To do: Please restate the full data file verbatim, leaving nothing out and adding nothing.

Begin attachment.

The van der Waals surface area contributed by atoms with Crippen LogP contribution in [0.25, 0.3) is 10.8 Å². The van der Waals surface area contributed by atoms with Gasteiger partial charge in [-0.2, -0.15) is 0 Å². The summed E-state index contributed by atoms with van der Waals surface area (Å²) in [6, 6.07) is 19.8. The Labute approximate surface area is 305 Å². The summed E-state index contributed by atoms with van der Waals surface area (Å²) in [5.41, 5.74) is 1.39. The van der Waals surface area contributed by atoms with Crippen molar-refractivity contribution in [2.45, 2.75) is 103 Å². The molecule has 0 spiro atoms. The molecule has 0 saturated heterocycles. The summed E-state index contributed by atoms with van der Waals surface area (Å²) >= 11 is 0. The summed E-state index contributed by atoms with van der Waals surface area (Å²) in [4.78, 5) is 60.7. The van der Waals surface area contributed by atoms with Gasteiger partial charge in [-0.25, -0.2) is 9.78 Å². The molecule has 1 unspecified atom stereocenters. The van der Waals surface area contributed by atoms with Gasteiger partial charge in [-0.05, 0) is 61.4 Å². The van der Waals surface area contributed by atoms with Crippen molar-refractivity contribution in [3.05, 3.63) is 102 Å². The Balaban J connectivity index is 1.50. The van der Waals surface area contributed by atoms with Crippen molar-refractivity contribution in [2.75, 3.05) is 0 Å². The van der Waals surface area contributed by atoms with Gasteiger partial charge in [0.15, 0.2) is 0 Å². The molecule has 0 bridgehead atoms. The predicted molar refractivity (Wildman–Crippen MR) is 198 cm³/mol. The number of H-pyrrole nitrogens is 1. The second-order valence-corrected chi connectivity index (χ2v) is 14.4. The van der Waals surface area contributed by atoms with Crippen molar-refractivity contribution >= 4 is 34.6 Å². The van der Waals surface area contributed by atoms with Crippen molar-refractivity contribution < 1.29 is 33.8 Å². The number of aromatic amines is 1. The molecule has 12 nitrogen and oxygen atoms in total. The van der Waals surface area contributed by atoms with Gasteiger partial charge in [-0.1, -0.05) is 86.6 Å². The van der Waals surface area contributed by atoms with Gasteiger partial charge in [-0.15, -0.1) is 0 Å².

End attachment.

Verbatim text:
The van der Waals surface area contributed by atoms with Crippen LogP contribution in [0.25, 0.3) is 10.8 Å². The van der Waals surface area contributed by atoms with Gasteiger partial charge in [-0.2, -0.15) is 0 Å². The summed E-state index contributed by atoms with van der Waals surface area (Å²) in [6, 6.07) is 19.8. The Labute approximate surface area is 305 Å². The summed E-state index contributed by atoms with van der Waals surface area (Å²) in [5.41, 5.74) is 1.39. The van der Waals surface area contributed by atoms with Crippen molar-refractivity contribution in [2.45, 2.75) is 103 Å². The molecule has 0 spiro atoms. The molecule has 0 saturated heterocycles. The summed E-state index contributed by atoms with van der Waals surface area (Å²) >= 11 is 0. The summed E-state index contributed by atoms with van der Waals surface area (Å²) in [4.78, 5) is 60.7. The van der Waals surface area contributed by atoms with Gasteiger partial charge in [-0.25, -0.2) is 9.78 Å². The molecule has 1 unspecified atom stereocenters. The van der Waals surface area contributed by atoms with Gasteiger partial charge in [-0.05, 0) is 61.4 Å². The van der Waals surface area contributed by atoms with Crippen molar-refractivity contribution in [3.05, 3.63) is 102 Å². The Balaban J connectivity index is 1.50. The van der Waals surface area contributed by atoms with Crippen molar-refractivity contribution in [2.75, 3.05) is 0 Å². The van der Waals surface area contributed by atoms with Gasteiger partial charge in [0.15, 0.2) is 0 Å². The molecule has 0 bridgehead atoms. The predicted molar refractivity (Wildman–Crippen MR) is 198 cm³/mol. The number of H-pyrrole nitrogens is 1. The second-order valence-corrected chi connectivity index (χ2v) is 14.4. The van der Waals surface area contributed by atoms with Crippen molar-refractivity contribution >= 4 is 34.6 Å². The van der Waals surface area contributed by atoms with Crippen molar-refractivity contribution < 1.29 is 33.8 Å². The number of aromatic amines is 1. The molecule has 12 nitrogen and oxygen atoms in total. The van der Waals surface area contributed by atoms with Gasteiger partial charge in [-0.1, -0.05) is 86.6 Å². The van der Waals surface area contributed by atoms with Gasteiger partial charge in [-0.15, -0.1) is 0 Å².